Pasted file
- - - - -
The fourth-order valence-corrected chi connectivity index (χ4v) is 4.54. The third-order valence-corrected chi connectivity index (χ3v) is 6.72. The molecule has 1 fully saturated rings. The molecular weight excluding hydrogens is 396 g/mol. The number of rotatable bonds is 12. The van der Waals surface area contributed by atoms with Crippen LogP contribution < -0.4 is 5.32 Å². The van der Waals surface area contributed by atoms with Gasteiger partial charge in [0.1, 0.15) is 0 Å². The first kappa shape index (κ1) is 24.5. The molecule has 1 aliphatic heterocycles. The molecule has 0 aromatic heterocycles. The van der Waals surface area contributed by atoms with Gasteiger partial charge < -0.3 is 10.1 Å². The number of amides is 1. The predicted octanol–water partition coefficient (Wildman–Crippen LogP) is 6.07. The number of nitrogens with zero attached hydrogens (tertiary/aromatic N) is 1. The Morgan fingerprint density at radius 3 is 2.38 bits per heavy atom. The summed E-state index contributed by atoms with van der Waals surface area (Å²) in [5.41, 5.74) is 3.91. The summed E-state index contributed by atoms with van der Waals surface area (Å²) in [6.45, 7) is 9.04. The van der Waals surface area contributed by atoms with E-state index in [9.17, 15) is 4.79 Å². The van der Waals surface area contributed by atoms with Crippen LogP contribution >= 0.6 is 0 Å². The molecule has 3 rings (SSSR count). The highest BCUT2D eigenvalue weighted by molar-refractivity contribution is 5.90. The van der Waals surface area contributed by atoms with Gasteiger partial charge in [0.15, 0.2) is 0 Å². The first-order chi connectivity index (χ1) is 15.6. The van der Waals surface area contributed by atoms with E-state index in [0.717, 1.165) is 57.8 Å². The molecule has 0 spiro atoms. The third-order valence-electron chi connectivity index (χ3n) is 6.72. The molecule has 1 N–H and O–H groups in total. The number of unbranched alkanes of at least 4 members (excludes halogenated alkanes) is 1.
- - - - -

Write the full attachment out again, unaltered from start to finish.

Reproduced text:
The fourth-order valence-corrected chi connectivity index (χ4v) is 4.54. The third-order valence-corrected chi connectivity index (χ3v) is 6.72. The molecule has 1 fully saturated rings. The molecular weight excluding hydrogens is 396 g/mol. The number of rotatable bonds is 12. The van der Waals surface area contributed by atoms with Crippen LogP contribution < -0.4 is 5.32 Å². The van der Waals surface area contributed by atoms with Gasteiger partial charge in [0.1, 0.15) is 0 Å². The first kappa shape index (κ1) is 24.5. The molecule has 1 aliphatic heterocycles. The molecule has 0 aromatic heterocycles. The van der Waals surface area contributed by atoms with Gasteiger partial charge < -0.3 is 10.1 Å². The number of amides is 1. The predicted octanol–water partition coefficient (Wildman–Crippen LogP) is 6.07. The number of nitrogens with zero attached hydrogens (tertiary/aromatic N) is 1. The Morgan fingerprint density at radius 3 is 2.38 bits per heavy atom. The summed E-state index contributed by atoms with van der Waals surface area (Å²) in [5.41, 5.74) is 3.91. The summed E-state index contributed by atoms with van der Waals surface area (Å²) in [6.45, 7) is 9.04. The van der Waals surface area contributed by atoms with E-state index in [9.17, 15) is 4.79 Å². The van der Waals surface area contributed by atoms with Crippen LogP contribution >= 0.6 is 0 Å². The molecule has 3 rings (SSSR count). The highest BCUT2D eigenvalue weighted by molar-refractivity contribution is 5.90. The van der Waals surface area contributed by atoms with Gasteiger partial charge in [0.15, 0.2) is 0 Å². The first-order chi connectivity index (χ1) is 15.6. The van der Waals surface area contributed by atoms with E-state index in [0.717, 1.165) is 57.8 Å². The molecule has 0 spiro atoms. The third-order valence-electron chi connectivity index (χ3n) is 6.72. The molecule has 1 N–H and O–H groups in total. The number of unbranched alkanes of at least 4 members (excludes halogenated alkanes) is 1.